Whisky Wednesdays

Being middle aged and dull, I don’t get out so much now. Having a young family means I don’t really have the energy or ability to get out anything like I once did and I’m grateful to whisky as it’s here at a good time in my life, fitting snugly into my lifestyle and giving me fun distractions that can mostly be enjoyed at home. Most Wednesdays I join another couple of local dads and we get together to taste what’s new in our collections and talk about whisky and all the important stuff that middle aged dads talk about, very little of which can be recalled.

Now one of us, theWhiskyRev, has a better olfactory set up than I do, of that I’m convinced. He also has a pretty good memory. So he seems to be able to cannily navigate his way around a flight of drams with some idea of where he is. I can’t do this nearly as well. I’m not sure I’ve ever come out on top if the playing field has been level.

Regardless, to keep things fresh I set up little challenges and blind tastings. I came up with one recently that was in some way designed to challenge our preconceptions. We select six whiskies, all of which occupy a similar sort of area around the flavour map. There’s a mixture of regions and I slot in a NAS or two and try to keep the ABV’s similar to make it less obvious which is which.

Blindly Brave

These six drams are poured by a kind and steady handed third party (my wife) and we enter the room with no idea which is which and we’re left to try to match the drams to the bottles. Coloured dots are applied to the bottom of the glasses and corresponding bottle, and we do a reveal at some point when we feel ready to commit our guesses.

You may point out that, with the bottles in front of us, this looks a pretty easy task. That, whisky friend, is exactly the point – it’s not. In fact, it could be argued that seeing six possible options to the dram in hand is pretty difficult. Especially when the drams in question are fairly similar. I had originally planned this with a pressure dynamic involved, where the winner selects a prize from the line up. With whisky losses a real possibility I was sure that it would focus our concentration even more, but in the interests of keeping it fun that was abandoned (thankfully!).

What’s great about this is you can test things like No Age Statement (NAS) whiskies alongside their age-stated counterparts, as well as slipping in blends, grain whiskies, non-Scotches or anything you want. Before the reveal you rate your preferences in order one to six and commit to your six guesses. It’s likely there will always be at least one surprise, and this challenges your preformed opinions about a lot of whisky fluff. It certainly could be employed to tame your inner whisky snob, or perhaps subtly challenge the stubborn drinker in you who’s convinced he doesn’t like something.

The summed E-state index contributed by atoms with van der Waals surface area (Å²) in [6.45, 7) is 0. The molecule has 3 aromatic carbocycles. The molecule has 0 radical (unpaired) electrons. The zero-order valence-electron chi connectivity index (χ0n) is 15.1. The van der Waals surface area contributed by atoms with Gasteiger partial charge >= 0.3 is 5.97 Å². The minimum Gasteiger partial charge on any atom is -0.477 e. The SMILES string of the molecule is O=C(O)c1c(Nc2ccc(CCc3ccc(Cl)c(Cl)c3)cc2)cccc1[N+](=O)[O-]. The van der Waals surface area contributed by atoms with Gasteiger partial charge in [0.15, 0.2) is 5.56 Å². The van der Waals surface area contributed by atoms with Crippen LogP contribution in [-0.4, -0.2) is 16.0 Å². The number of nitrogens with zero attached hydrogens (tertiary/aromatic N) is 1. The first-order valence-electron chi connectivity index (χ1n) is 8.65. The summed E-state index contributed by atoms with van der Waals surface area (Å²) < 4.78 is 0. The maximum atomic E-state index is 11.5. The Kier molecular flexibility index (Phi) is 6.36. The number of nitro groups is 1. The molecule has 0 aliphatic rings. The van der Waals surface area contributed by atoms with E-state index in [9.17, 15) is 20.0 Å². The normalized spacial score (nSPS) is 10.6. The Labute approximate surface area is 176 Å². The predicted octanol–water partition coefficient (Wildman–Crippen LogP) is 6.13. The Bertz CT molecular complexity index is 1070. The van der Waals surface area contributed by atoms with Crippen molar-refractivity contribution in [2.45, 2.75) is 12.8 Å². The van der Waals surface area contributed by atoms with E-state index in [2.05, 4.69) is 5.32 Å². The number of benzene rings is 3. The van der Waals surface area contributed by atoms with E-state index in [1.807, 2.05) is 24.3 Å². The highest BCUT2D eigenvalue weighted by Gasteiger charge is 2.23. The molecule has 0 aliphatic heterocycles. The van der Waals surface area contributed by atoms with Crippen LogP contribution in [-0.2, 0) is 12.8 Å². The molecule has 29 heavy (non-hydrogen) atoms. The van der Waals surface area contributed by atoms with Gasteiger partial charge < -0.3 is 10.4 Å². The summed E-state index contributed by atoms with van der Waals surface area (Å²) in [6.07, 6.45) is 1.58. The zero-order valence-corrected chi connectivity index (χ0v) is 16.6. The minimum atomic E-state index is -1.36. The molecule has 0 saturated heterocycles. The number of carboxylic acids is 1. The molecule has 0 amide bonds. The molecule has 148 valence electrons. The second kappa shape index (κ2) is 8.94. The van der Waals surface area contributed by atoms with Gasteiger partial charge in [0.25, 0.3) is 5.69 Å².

It’s True, All Of It

Because even when you get it wrong, you definitely taste the differences and the flaws are not in the quality or diversity of the whisky. The flaws are your memory, your senses and your preconceptions. When you get it right, however, it’s remarkably powerful at reassuring you. There was a Clynelish in this lineup and when we approached it, it stood tall and shouted “I am Clynelish!” We didn’t even need to sip, we already knew. It was unmistakably Clynelish and we were unshakable, so sure are we that we have pegged some strong tells in that particular dram (some of the time!).

All of this proves to the novice or skeptic that there is substance to this concept and it’s not all smoke and mirrors or scenes from The Emperor’s New Clothes. We found defining tastes in all of our line up, and I’m convinced that another round tonight we’d all be guaranteed full marks. Next month though? I’m maybe not so sure.

It also lays bare the subjectivity of the practice. It shows differing opinions and throws up different favourites, that we each interpret the same notes as different things. One man’s vanilla is another’s toffee, and so on. This could be down to individual senses or simply the condition of our palate; what we’ve eaten, or at what stage the latest virus (brought back from the primary school petri-dish) is at in our system. Yet, when a really great whisky is in the lineup, it is shown to be so, often by reassuring consensus.

This has to, of course, remain fun. Taking it all too seriously is tedious for everyone. It illustrates the flavours in whisky are myriad and it’s down to you to explore them and catalogue them in anyway you can with the tools you have. Even if your memory is flawed, your associations fickle and your palate utterly subjective.

At the end of the day, everything from the producer’s marketing to the expert’s opinion is essentially only a guide. When we finally enjoy it ourselves and draw our own conclusions we can feel satisfied, but a canny whisky fan would also remain flexible. These experiences shape our understanding of whisky and our preferences gradually evolve with each step. We need to remember to take our conclusions with a little pinch of salt. After all, we learn it all in the knowledge that it could taste a little differently tomorrow.

And maybe, just maybe, next time I won’t be the loser. Again.